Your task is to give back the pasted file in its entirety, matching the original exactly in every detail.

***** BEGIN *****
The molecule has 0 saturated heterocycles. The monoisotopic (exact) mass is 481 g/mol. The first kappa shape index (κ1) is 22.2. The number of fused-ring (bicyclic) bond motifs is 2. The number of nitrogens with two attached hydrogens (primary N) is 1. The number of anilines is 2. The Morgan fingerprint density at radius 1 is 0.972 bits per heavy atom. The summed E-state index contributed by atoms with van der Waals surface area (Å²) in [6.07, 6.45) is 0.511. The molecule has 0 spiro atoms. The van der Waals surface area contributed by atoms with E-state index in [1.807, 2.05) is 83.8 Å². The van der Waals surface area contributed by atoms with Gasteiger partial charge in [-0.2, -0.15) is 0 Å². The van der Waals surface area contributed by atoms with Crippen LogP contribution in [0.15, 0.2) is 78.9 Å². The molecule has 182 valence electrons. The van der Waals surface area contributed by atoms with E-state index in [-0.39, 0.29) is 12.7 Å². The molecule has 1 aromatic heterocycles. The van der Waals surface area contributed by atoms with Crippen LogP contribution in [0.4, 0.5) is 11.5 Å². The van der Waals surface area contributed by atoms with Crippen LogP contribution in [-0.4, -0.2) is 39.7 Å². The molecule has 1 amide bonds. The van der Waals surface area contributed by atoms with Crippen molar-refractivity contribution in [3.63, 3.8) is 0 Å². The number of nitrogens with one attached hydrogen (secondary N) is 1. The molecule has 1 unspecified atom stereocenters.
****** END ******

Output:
The molecule has 0 saturated heterocycles. The monoisotopic (exact) mass is 481 g/mol. The first kappa shape index (κ1) is 22.2. The number of fused-ring (bicyclic) bond motifs is 2. The number of nitrogens with two attached hydrogens (primary N) is 1. The number of anilines is 2. The Morgan fingerprint density at radius 1 is 0.972 bits per heavy atom. The summed E-state index contributed by atoms with van der Waals surface area (Å²) in [6.07, 6.45) is 0.511. The molecule has 0 spiro atoms. The van der Waals surface area contributed by atoms with E-state index in [1.807, 2.05) is 83.8 Å². The van der Waals surface area contributed by atoms with Gasteiger partial charge in [-0.2, -0.15) is 0 Å². The van der Waals surface area contributed by atoms with Crippen LogP contribution in [0.15, 0.2) is 78.9 Å². The molecule has 182 valence electrons. The van der Waals surface area contributed by atoms with E-state index in [-0.39, 0.29) is 12.7 Å². The molecule has 1 aromatic heterocycles. The van der Waals surface area contributed by atoms with Crippen LogP contribution in [0.4, 0.5) is 11.5 Å². The van der Waals surface area contributed by atoms with Crippen LogP contribution in [-0.4, -0.2) is 39.7 Å². The molecule has 1 amide bonds. The van der Waals surface area contributed by atoms with Crippen molar-refractivity contribution in [3.63, 3.8) is 0 Å². The number of nitrogens with one attached hydrogen (secondary N) is 1. The molecule has 1 unspecified atom stereocenters.